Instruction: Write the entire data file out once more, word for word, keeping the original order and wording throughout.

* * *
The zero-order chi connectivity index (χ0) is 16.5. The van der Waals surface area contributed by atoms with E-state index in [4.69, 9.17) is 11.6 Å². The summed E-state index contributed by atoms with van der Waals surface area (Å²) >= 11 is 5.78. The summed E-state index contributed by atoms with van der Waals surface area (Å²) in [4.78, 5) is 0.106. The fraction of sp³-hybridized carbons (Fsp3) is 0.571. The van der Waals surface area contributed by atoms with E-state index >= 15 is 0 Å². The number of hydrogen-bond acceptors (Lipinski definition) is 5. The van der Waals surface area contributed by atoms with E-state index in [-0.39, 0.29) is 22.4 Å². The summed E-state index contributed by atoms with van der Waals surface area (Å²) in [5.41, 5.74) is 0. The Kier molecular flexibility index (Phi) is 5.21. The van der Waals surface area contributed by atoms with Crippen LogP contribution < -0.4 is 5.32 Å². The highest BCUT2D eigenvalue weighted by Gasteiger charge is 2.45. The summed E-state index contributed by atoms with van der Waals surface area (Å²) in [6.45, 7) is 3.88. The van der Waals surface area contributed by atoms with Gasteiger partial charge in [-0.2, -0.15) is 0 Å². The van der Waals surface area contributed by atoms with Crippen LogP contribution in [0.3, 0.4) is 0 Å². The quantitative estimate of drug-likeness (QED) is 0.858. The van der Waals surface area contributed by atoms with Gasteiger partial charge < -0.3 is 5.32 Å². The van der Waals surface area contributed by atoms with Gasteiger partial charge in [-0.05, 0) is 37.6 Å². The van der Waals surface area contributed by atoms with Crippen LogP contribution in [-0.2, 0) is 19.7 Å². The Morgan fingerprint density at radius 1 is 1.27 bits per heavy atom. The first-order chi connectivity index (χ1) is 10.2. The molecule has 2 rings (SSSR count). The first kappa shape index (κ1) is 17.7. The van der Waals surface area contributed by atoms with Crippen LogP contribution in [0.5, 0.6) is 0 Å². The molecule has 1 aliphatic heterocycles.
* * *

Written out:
The zero-order chi connectivity index (χ0) is 16.5. The van der Waals surface area contributed by atoms with E-state index in [4.69, 9.17) is 11.6 Å². The summed E-state index contributed by atoms with van der Waals surface area (Å²) >= 11 is 5.78. The summed E-state index contributed by atoms with van der Waals surface area (Å²) in [4.78, 5) is 0.106. The fraction of sp³-hybridized carbons (Fsp3) is 0.571. The van der Waals surface area contributed by atoms with E-state index >= 15 is 0 Å². The number of hydrogen-bond acceptors (Lipinski definition) is 5. The van der Waals surface area contributed by atoms with E-state index in [-0.39, 0.29) is 22.4 Å². The summed E-state index contributed by atoms with van der Waals surface area (Å²) in [5.41, 5.74) is 0. The Kier molecular flexibility index (Phi) is 5.21. The van der Waals surface area contributed by atoms with Crippen LogP contribution < -0.4 is 5.32 Å². The highest BCUT2D eigenvalue weighted by Gasteiger charge is 2.45. The summed E-state index contributed by atoms with van der Waals surface area (Å²) in [6.45, 7) is 3.88. The van der Waals surface area contributed by atoms with Gasteiger partial charge in [-0.2, -0.15) is 0 Å². The van der Waals surface area contributed by atoms with Crippen LogP contribution in [0.3, 0.4) is 0 Å². The quantitative estimate of drug-likeness (QED) is 0.858. The van der Waals surface area contributed by atoms with Gasteiger partial charge < -0.3 is 5.32 Å². The van der Waals surface area contributed by atoms with Gasteiger partial charge in [-0.05, 0) is 37.6 Å². The van der Waals surface area contributed by atoms with Crippen LogP contribution in [-0.2, 0) is 19.7 Å². The Morgan fingerprint density at radius 1 is 1.27 bits per heavy atom. The first-order chi connectivity index (χ1) is 10.2. The molecule has 2 rings (SSSR count). The first kappa shape index (κ1) is 17.7. The van der Waals surface area contributed by atoms with Crippen LogP contribution in [0.5, 0.6) is 0 Å². The molecule has 1 aliphatic heterocycles.